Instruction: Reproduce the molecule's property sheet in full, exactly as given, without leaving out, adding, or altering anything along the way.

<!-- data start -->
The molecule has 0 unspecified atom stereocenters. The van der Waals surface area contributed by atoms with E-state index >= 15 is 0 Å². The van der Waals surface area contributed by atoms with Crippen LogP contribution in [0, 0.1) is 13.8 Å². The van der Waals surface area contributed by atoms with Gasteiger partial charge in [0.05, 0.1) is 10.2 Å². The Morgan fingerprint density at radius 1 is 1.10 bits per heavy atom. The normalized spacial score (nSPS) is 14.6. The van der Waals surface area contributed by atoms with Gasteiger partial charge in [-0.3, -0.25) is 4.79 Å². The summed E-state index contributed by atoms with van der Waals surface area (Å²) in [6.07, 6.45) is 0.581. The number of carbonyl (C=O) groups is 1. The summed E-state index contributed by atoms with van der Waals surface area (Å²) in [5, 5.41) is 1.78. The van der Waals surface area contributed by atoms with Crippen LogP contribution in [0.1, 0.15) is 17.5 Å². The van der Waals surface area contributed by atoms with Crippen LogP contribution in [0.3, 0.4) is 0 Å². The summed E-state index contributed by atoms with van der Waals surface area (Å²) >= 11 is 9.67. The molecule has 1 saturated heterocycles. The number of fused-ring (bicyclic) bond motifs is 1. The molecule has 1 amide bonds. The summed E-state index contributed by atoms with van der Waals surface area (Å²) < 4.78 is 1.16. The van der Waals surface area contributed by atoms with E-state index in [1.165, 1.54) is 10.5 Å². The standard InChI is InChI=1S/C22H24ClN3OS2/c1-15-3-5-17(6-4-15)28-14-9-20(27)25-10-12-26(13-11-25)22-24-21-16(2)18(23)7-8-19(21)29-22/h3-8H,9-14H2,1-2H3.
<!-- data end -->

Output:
The molecule has 0 unspecified atom stereocenters. The van der Waals surface area contributed by atoms with E-state index >= 15 is 0 Å². The van der Waals surface area contributed by atoms with Crippen LogP contribution in [0, 0.1) is 13.8 Å². The van der Waals surface area contributed by atoms with Gasteiger partial charge in [0.05, 0.1) is 10.2 Å². The Morgan fingerprint density at radius 1 is 1.10 bits per heavy atom. The normalized spacial score (nSPS) is 14.6. The van der Waals surface area contributed by atoms with Gasteiger partial charge in [-0.3, -0.25) is 4.79 Å². The summed E-state index contributed by atoms with van der Waals surface area (Å²) in [6.07, 6.45) is 0.581. The number of carbonyl (C=O) groups is 1. The summed E-state index contributed by atoms with van der Waals surface area (Å²) in [5, 5.41) is 1.78. The van der Waals surface area contributed by atoms with Crippen LogP contribution in [0.1, 0.15) is 17.5 Å². The van der Waals surface area contributed by atoms with Crippen LogP contribution in [0.3, 0.4) is 0 Å². The summed E-state index contributed by atoms with van der Waals surface area (Å²) >= 11 is 9.67. The molecule has 1 saturated heterocycles. The number of fused-ring (bicyclic) bond motifs is 1. The molecule has 1 amide bonds. The summed E-state index contributed by atoms with van der Waals surface area (Å²) < 4.78 is 1.16. The van der Waals surface area contributed by atoms with E-state index in [1.165, 1.54) is 10.5 Å². The standard InChI is InChI=1S/C22H24ClN3OS2/c1-15-3-5-17(6-4-15)28-14-9-20(27)25-10-12-26(13-11-25)22-24-21-16(2)18(23)7-8-19(21)29-22/h3-8H,9-14H2,1-2H3.